U.S. Rep. Greg Murphy, R-N.C., joined four other Congress members in introducing legislation that will designate the Great Dismal Swamp as a National Heritage Area.
Murphy, who represents the state’s 3rd Congressional District, introduced the bipartisan Great Dismal Swamp National Heritage Act earlier this year, along with Democratic Representatives G.K. Butterfield of North Carolina and Donald McEachin, Elaine Luria and Bobby Scott of Virginia.
The legislation, if passed by both the House and the Senate, directs the Department of the Interior secretary to assess the “suitability and feasibility” of designating the Great Dismal Swamp and its associated sites as a National Heritage Area.
Murphy is hopeful that the legislation will work its way through Congress when it reconvenes next month.
“The Great Dismal Swamp has an extremely rich cultural history,” Murphy said in an email this past week. “It is my hope that this legislation can cross the finish line in the next Congress and the secretary of the Interior recommends it be designated as a National Heritage Area.”
Congress designates National Heritage Areas, or NHAs, as sites that hold historical, cultural and environmental significance.
If the swamp is designated an NHA, the National Park Service would provide technical and planning assistance, as well as some financial funding. The agency is a partner and adviser, but the decision-making authority remains in the hands of local people and organizations.
“Through these lenses, NHAs tell stories that are both regionally unique and nationally significant, helping to recognize and celebrate our nation’s diverse heritage,” Murphy and the other representatives said in a joint release in 2020. “As a grass-roots, community-driven approach to heritage conservation and economic development through public-private partnerships, NHAs support historic and natural resource preservation, recreation, heritage tourism and educational projects.”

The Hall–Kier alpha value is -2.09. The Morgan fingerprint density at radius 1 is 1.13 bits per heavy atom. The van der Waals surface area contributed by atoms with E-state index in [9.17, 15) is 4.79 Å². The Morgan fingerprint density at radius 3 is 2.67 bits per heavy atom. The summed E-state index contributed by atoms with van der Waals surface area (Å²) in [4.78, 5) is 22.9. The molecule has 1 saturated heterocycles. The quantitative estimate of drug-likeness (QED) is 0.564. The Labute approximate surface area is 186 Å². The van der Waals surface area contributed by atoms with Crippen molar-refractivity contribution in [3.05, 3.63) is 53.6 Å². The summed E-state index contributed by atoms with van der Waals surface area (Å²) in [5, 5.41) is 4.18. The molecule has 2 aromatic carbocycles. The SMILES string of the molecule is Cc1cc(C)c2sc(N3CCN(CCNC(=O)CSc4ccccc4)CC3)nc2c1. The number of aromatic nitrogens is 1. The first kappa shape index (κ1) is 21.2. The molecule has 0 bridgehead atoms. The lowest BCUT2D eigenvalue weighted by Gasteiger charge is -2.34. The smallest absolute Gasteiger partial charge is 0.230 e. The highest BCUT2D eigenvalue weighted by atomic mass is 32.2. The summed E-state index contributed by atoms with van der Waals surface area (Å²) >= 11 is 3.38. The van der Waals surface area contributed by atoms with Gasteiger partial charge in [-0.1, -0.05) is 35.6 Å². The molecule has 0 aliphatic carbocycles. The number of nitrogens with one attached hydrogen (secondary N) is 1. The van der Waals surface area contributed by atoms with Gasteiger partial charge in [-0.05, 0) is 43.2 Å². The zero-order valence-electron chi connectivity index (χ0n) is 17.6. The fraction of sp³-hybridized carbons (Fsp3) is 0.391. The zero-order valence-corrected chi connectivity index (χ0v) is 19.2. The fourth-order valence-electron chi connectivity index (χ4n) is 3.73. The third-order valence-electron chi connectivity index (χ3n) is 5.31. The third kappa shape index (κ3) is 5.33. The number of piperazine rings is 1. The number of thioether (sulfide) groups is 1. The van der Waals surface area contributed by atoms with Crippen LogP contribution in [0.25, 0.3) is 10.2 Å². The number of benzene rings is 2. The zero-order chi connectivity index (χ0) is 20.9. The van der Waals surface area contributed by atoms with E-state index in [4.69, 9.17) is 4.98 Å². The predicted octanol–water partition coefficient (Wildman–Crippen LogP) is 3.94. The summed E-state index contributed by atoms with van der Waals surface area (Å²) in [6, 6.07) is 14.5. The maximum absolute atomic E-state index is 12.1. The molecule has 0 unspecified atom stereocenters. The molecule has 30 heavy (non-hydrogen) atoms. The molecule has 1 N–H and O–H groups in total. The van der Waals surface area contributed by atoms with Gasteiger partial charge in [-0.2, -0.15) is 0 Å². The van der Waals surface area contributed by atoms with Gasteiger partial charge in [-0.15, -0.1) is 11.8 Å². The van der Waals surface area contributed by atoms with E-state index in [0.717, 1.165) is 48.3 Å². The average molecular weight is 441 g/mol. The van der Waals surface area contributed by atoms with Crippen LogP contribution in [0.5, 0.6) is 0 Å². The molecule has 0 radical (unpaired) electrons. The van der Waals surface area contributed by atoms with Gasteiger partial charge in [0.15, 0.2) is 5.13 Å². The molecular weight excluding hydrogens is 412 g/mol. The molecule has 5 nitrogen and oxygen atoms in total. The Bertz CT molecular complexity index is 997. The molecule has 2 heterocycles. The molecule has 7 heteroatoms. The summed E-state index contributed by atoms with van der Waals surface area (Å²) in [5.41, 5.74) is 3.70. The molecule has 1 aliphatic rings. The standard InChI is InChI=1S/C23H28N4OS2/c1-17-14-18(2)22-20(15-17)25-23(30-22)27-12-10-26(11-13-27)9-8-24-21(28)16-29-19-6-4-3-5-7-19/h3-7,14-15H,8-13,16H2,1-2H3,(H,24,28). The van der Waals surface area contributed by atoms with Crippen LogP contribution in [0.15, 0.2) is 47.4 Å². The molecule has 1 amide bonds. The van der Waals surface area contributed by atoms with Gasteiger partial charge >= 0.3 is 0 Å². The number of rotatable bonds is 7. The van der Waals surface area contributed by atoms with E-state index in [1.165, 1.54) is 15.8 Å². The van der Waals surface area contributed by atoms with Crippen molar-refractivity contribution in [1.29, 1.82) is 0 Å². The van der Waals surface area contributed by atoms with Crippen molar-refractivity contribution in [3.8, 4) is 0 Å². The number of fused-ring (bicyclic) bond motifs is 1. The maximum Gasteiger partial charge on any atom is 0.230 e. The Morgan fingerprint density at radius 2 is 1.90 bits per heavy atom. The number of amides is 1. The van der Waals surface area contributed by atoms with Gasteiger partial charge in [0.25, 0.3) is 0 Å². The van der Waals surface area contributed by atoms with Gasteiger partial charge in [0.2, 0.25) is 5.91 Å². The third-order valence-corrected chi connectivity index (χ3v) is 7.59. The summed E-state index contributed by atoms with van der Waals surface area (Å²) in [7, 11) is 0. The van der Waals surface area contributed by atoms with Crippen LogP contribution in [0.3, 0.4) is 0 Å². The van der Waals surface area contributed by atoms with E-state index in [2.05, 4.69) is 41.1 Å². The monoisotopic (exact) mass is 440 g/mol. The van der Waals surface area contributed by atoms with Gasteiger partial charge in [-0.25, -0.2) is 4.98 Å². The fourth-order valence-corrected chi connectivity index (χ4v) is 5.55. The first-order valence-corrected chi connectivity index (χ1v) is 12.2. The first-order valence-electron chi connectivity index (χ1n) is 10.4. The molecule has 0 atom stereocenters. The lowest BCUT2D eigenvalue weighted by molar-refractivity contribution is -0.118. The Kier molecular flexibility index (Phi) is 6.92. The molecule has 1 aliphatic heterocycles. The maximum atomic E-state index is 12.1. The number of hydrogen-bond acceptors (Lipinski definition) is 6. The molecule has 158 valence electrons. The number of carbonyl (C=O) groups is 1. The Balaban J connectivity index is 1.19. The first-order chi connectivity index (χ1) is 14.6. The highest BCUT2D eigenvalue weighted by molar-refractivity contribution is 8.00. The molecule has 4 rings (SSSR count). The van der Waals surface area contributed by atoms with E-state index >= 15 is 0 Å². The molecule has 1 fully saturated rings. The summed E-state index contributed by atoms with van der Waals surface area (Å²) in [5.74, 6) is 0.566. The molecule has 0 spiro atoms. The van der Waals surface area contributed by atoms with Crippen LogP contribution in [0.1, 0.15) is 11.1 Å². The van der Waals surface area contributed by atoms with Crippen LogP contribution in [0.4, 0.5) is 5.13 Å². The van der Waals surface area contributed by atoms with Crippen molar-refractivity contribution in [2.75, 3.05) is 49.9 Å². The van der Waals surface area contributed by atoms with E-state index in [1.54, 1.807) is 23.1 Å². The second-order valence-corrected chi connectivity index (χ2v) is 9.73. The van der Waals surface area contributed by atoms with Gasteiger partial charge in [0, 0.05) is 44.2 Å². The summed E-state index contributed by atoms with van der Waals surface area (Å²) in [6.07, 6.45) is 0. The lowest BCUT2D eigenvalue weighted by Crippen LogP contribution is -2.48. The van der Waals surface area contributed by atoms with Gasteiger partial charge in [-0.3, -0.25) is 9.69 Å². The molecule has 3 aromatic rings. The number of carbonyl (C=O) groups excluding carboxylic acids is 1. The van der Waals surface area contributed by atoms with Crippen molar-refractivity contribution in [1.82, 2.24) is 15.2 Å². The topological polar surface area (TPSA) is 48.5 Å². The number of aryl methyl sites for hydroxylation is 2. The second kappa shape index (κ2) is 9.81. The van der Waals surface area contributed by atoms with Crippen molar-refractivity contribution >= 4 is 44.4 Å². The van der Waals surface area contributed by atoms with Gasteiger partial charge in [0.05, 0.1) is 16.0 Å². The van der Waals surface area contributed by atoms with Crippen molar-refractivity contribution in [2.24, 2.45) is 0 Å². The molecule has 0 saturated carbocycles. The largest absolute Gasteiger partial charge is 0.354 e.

The Great Dismal Swamp is known for its cultural and historical significance in both North Carolina and Virginia. The swamp is home to the ancestral lands of the Nansemond Indian Nation and the historic lands of the Haliwa-Saponi and Meherrin Tribes.
It is also home to the largest known collection of archaeological artifacts from “maroon” colonies and one of the only known water-based stops on the Underground Railroad to freedom.
The Great Dismal Swamp also was a thriving community whose members descended from early colonial free people of color whose families resisted American slavery.
“National Heritage Areas serve for us and future generations as a reminder to remember the stories and places that have shaped America,” McEachin said in a press release. “In addition to safeguarding wildlife populations and their habitats, the Great Dismal Swamp is an American storyteller — preserving and commemorating people, cultures and events that are key to our nation’s history.”